Adults can be at risk of harm in various settings, be it in their own home, in the wider community, or in a hospital setting. They also may be placed at risk through inappropriate arrangements for their care in a range of social or health care settings. Perpetrators of harm can include families and friends, informal and formal carers, fellow users of residential and day care services, fraudsters and members of the public.
Section 53 states that "harm" includes all harmful conduct and gives the following examples:
- conduct which causes physical harm;
- conduct which causes psychological harm (for example by causing fear, alarm or distress);
- unlawful conduct which appropriates or adversely affects property, rights or interests (for example theft, fraud, embezzlement or extortion);
- conduct which causes self-harm.
The list is not exhaustive and no category of harm is excluded simply because it is not explicitly listed. In general terms, behaviours that constitute harm to a person can be physical, sexual, psychological, financial, or a combination of these. The harm can be accidental or intentional, as a result of self-neglect, neglect by a carer or caused by self-harm and/or attempted suicide. Other forms of harm can include domestic abuse, gender-based violence, forced marriage, female genital mutilation (FGM), human trafficking, stalking, scam trading and hate crime. Some such cases will result in adults being identified as at risk of harm under the terms of the Act, but this will not always be the case.
Types of Harm
The Act defines harm as "all harmful conduct". The Social Care Institute for Excellence ("SCIE") has a comprehensive downloadable resource illustrating types of harm in detail: Types of abuse: Safeguarding adults.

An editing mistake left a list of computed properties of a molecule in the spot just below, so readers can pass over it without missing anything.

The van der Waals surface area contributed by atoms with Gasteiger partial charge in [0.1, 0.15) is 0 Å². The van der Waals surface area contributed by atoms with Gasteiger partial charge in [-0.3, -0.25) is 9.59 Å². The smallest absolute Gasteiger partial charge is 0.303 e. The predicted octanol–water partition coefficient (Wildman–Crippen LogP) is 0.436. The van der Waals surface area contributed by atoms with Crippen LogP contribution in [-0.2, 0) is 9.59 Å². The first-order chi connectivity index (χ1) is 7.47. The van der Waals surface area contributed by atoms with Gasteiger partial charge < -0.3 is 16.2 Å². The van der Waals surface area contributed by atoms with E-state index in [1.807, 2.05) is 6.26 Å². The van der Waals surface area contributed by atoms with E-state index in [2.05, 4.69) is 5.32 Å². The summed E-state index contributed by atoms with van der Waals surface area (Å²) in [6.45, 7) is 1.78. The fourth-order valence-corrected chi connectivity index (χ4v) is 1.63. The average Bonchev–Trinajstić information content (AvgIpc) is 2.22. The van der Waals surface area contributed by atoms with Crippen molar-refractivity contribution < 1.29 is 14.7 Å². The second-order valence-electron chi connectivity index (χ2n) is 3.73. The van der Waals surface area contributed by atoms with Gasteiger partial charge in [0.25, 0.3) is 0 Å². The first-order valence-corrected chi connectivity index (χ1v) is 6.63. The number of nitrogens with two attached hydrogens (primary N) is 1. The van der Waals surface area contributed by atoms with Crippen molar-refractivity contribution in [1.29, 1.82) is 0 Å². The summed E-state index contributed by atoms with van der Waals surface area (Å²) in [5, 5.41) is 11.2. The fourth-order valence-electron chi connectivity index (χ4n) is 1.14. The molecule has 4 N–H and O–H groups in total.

Evidence of any one indicator should not be taken on its own as proof that abuse is occurring. Conversely, practitioners must remember that individuals may well be subject to more than one type of abuse at a time, and the way that these types of abuse interact and compound should be taken into account. With this in mind, practitioners should consider making further assessments, consider other associated factors, and ascertain which referral(s) may be the most appropriate for that individual.
The SCIE identify some commonly recognised types of 'harm', but note this list is not exhaustive. More information is provided on each harm, via the link:
NHS inform: Self-harm
Some forms of harm may result in criminal charges being brought, under appropriate legislation, against the person perpetrating the harm. If, in dealing with a person under the terms of the Act, there is reason to suspect that a crime has been committed then the police should be advised without delay. Such legislation may include, for example, Section 315 of the Mental Health (Care and Treatment) (Scotland) Act 2003.
The Counter-Terrorism and Security Act 2015 places a duty on those listed under specified authorities in Scotland, such as councils, to have due regard to the need to prevent people from being drawn into terrorism. It also places an obligation on councils to ensure that a panel of persons is in place for its area to assess the extent to which identified individuals are vulnerable to being drawn into terrorism and, where appropriate, arrange for support to be provided.